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Waterspout seen off southern Singapore on Sunday afternoon

Waterspout seen off southern Singapore on Sunday afternoon

CNA reader Robin Leow said he spotted the waterspout at about 4.45pm. (Photo: Robin Leow)

SINGAPORE: A waterspout was seen off the southern coast of Singapore on Sunday (Dec 6) afternoon amid rainy and stormy weather.

Photos provided by CNA readers showed a waterspout under heavy, dark grey clouds.

A CNA reader who asked to be known as Mr Dave said he saw the waterspout from the balcony of his apartment at Tanjong Rhu in Kallang.

He said the waterspout started to form after 4.30pm, just as a storm was starting. It lasted for at least 10 minutes, he said.

Screengrab of a waterspout seen off Singapore's southern coast on Dec 6, 2020. (Video: Dave)

The waterspout appeared to be located between Sebarok Island and St John's Island, said Mr Dave, adding that it "looked fairly static but could have been moving".

"The lightning alarms went off and then the storm began to move in. And then (I) just noticed the spout as I looked outside," Mr Dave said.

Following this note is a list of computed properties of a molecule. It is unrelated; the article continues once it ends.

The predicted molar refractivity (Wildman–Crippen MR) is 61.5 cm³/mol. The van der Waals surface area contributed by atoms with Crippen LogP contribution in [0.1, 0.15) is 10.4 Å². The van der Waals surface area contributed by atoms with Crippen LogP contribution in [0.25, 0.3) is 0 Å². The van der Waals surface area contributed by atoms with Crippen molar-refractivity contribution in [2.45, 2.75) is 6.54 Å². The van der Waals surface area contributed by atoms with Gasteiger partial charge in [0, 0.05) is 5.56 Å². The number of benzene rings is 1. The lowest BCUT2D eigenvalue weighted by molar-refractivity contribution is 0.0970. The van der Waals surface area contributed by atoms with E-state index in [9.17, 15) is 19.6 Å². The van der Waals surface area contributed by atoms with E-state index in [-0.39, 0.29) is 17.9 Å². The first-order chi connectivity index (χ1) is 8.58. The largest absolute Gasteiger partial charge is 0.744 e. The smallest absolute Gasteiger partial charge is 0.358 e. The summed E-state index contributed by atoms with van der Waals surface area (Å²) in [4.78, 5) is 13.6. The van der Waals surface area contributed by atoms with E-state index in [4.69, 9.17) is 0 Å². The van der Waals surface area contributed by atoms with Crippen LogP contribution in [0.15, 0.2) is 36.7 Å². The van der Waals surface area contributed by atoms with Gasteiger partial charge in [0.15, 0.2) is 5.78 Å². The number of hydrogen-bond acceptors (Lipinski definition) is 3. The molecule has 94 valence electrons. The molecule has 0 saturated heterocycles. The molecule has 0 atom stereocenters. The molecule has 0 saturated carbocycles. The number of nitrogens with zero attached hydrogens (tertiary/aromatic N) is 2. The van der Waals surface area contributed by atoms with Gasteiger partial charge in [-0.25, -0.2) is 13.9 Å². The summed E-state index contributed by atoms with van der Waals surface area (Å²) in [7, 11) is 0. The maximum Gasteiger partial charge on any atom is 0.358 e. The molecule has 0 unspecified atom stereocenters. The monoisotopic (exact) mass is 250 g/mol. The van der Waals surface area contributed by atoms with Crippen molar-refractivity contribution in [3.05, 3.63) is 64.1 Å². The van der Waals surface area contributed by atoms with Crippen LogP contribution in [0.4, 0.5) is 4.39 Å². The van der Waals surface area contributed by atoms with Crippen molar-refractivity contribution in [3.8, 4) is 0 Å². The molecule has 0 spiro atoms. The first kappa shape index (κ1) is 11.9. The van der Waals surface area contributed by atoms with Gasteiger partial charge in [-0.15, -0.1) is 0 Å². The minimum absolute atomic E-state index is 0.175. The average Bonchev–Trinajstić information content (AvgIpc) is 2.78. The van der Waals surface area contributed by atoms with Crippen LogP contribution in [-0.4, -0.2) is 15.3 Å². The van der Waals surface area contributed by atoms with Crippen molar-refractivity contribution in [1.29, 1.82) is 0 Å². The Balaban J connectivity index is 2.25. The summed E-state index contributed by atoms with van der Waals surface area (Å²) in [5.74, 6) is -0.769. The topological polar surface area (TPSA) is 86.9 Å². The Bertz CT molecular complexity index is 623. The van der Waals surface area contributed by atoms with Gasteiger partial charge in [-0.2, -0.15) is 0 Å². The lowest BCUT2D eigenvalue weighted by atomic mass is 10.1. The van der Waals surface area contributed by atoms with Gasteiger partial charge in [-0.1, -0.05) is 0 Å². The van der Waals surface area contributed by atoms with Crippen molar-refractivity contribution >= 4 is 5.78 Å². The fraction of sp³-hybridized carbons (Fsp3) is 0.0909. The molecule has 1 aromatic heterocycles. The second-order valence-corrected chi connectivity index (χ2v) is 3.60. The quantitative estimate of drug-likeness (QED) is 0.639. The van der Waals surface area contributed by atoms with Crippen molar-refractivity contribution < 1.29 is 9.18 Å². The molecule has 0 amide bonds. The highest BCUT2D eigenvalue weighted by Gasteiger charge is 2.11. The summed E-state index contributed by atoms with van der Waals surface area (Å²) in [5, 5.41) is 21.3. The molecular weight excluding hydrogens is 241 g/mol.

"It appeared, then seemed to disappear in the middle, and then reappeared stronger again."

CNA reader Robin Leow said he spotted the waterspout at about 4.45pm. (Photo: Robin Leow)

Another CNA reader, Mr Robin Leow, said that he saw the waterspout amid "rainy weather" from his residence.

The waterspout appeared at about 4.45pm and lasted for about five minutes, he said.

CNA reader Robin Leow said he spotted the waterspout at about 4.45pm. (Photo: Robin Leow)

Responding to queries from CNA, the Meteorological Service Singapore (MSS) said on Tuesday the waterprout was observed at around 4.30pm during a thunderstorm.

"The waterspout lasted several minutes and dissipated after the thunderstorm," MSS said.

A waterspout is a rotating column of wind associated with intense thunderstorms over the sea, MSS said, adding that moisture from the sea feeds into and supports the growth of the thunderstorm cloud. 

"In Singapore, waterspouts tend to form over the sea areas south of Singapore. 

"The waterspouts typically last about 10 minutes, but the larger ones can last for up to an hour."

Sunday's waterspout comes amid the Met Service's latest advisory that wet weather will continue for the first two weeks of December, with thundery showers forecast over parts of Singapore in the afternoon on most days.

This story came from a reader tip-off. If you would like to send in information, photos or videos about something newsworthy, submit your news tips on CNA Eyewitness.

Source: CNA/dv

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